Nov 5, 2010
CLSA’s Chris Wood is in fine form today.
From CLSA’s Fear and Greed
The announcement of QE2 has come in as expected, namely an incremental approach. Still, the approach is sufficiently gung-ho to continue to give the benefit of the doubt to the risk trade. Investors should remain overweight Asia and emerging markets which will again prove to be the major beneficiaries of quanto easing. Macro investors should also remain long Asian currencies against the US dollar, with the Singapore dollar remaining GREED & fear’s favourite currency on a risk-adjusted basis.
GREED & fear’s view on QE2 remains that it will not precipitate releveraging of the American economy, just like the first version did not. But it will probably take some time for the equity market to work that out reflecting the natural bullish bias. Still when the releveraging hopes are dashed attention will then turn to QE3, which next time may include a formal inflation target and purchases of private sector debt.
Billyboy will likely carry on with his mad experiment until he precipitates the collapse of the US dollar paper standard. The Fed’s attempt to combat the perceived problem of deflation will end up creating a far bigger problem. That is the systemic risk posed by the anticipated ratcheting up of QE. This is why the view here remains that America will turn out to be a case of “Japan-heavy” not “Japan-lite”.
GREED & fear continues to be surprised that US financial markets are not more concerned about the continuing foreclosure mess. There is also the separate but related issue of faulty representations and warranties made by originators of non-agency mortgage loans in the mortgage-backed securitisation process. The issue is whether this is institution specific or system wide.
There is a small but not zero risk that this securitisation-boomerang problem could turn out to be systemic in nature in terms of the losses it could impose on prominent commercial banks and investment banks in terms of billions of dollars of mortgage exposure being put back to them.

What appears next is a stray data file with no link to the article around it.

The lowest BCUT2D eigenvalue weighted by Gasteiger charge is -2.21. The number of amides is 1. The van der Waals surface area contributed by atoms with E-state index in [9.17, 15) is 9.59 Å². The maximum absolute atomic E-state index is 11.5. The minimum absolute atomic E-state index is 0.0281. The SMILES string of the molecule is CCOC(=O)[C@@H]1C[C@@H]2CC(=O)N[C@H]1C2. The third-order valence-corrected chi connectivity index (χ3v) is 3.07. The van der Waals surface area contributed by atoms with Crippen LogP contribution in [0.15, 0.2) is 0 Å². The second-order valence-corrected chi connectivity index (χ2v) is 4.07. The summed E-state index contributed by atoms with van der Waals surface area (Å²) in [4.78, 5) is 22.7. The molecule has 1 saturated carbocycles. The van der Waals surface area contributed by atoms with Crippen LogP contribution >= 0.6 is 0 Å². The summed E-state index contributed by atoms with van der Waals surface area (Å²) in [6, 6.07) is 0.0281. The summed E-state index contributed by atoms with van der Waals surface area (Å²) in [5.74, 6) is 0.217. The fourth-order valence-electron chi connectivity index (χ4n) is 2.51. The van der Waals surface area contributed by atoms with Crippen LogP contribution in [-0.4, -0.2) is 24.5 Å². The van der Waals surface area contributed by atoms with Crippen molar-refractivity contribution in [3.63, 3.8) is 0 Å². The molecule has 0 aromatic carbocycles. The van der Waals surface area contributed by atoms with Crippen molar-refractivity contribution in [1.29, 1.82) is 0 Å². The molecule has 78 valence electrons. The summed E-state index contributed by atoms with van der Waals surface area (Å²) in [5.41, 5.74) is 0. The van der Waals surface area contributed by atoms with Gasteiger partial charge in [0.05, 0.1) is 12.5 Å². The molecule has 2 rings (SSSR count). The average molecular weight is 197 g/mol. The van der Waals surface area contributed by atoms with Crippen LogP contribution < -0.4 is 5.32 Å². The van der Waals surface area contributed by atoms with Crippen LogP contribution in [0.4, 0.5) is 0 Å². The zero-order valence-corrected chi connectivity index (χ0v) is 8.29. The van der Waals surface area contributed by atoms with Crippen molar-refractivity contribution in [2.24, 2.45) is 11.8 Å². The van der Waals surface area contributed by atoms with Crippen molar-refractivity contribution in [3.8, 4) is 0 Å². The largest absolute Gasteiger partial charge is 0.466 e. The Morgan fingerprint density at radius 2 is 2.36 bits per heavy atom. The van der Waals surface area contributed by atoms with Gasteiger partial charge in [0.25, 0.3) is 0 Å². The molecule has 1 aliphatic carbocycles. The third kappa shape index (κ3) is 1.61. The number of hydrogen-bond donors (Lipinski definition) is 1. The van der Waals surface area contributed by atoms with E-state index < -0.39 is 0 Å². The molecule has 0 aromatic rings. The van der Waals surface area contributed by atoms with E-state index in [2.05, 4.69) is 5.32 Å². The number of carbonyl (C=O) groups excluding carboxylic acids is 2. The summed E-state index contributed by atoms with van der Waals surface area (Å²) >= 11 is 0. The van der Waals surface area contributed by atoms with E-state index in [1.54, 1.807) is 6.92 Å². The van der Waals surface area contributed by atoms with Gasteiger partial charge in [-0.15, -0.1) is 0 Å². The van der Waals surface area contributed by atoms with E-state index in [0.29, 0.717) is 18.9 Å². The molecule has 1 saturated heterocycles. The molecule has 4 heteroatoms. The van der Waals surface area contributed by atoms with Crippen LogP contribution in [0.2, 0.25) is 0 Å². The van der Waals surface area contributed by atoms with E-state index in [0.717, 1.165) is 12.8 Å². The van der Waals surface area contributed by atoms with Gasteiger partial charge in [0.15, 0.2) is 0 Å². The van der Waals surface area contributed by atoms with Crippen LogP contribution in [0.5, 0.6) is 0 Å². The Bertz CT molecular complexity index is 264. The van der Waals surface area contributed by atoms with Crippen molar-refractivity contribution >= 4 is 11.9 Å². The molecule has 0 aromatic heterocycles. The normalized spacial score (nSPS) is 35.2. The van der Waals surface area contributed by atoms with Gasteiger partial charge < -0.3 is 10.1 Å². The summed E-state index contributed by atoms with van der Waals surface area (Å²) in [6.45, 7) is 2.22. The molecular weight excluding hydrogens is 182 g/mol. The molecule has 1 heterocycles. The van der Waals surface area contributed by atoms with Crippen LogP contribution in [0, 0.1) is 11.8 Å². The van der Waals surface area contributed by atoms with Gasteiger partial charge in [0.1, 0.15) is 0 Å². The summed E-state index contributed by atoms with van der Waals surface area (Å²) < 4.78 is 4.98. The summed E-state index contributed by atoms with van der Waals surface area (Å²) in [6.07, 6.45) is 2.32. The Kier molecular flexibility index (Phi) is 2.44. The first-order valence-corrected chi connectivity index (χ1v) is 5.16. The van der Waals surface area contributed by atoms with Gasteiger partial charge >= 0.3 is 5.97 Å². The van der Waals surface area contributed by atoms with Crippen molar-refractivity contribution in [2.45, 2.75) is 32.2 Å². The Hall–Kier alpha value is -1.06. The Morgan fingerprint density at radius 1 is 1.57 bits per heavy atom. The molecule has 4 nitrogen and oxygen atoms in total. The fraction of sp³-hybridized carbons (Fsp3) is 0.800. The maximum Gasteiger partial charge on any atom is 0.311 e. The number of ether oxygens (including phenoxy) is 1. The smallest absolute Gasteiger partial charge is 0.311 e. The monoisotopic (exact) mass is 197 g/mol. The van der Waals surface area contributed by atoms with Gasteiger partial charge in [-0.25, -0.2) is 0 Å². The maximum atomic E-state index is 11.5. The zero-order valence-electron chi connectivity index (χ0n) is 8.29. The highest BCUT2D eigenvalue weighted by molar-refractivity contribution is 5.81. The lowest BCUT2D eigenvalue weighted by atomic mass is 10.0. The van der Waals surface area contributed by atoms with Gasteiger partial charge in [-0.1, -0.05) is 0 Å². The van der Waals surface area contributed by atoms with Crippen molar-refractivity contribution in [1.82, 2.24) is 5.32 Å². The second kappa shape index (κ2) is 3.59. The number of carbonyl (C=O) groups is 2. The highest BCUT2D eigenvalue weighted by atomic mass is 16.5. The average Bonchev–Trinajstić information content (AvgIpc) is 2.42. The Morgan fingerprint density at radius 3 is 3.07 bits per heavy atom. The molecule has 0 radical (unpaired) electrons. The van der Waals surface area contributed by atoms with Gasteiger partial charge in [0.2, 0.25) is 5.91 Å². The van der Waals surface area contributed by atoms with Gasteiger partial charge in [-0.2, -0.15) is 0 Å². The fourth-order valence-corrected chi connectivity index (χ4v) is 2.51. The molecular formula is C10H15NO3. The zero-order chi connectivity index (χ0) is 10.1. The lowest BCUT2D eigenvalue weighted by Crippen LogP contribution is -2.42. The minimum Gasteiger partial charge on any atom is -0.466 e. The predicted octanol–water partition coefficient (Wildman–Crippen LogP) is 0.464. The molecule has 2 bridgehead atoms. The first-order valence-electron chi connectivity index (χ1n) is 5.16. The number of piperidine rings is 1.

One way US consumption has been boosted at the margin in the recent past is the growing practice of “strategic default” where people stop paying mortgages but continue to live “rent free” on the increasingly correct view that the banks will take an increasingly long time to foreclose on them. Such a trend can only serve to delay further a housing recovery.
The US housing crisis is somewhat unique in the sense that it is a product of a home financing bubble rather than a house price bubble. This is why house prices can get ridiculously cheap in the US before there is a final bottom. The systemic risk posed by the socialisation of the mortgage market is growing not receding.
With some politicians already calling for a nationwide moratorium on mortgage foreclosures, it is surely only a matter of time that the same sort of people will be calling for mandatory mortgage debt relief. This is a good reason for investors to sell exposure to US mortgage paper and US financial stocks.
The fundamental reason why such a mess exists is clearly that the repeal of the 1933 Glass-Steagall Act occurred without a realisation that such deregulation only made sense in the area of financial services if there was a similar deregulation in terms of allowing bad banks to fail. The most likely end game of a foreclosure crisis that turns systemic is another wave of taxpayer funded bank bailouts.
The renewed rise in PIGS spreads has not been accompanied by renewed euro weakness. This market action presumably reflects the news that the German efforts to impose some discipline on Euroland’s fiscal targets gives the euro more credibility. Still given the way both the Germans and the ECB blinked when the Greek crisis came to a head, it would be dangerous not to assume a similar reaction the time a crisis hits.
The Indian central bank is about the only central bank in Asia fundamentally comfortable with tightening independently of the US. This reflects the longstanding domestic demand driven nature of its economy and the resulting almost total absence of the export-orientated mercantilist bias so deeply entrenched amongst East Asian central bankers.
This article was posted: Friday, November 5, 2010 at 4:50 am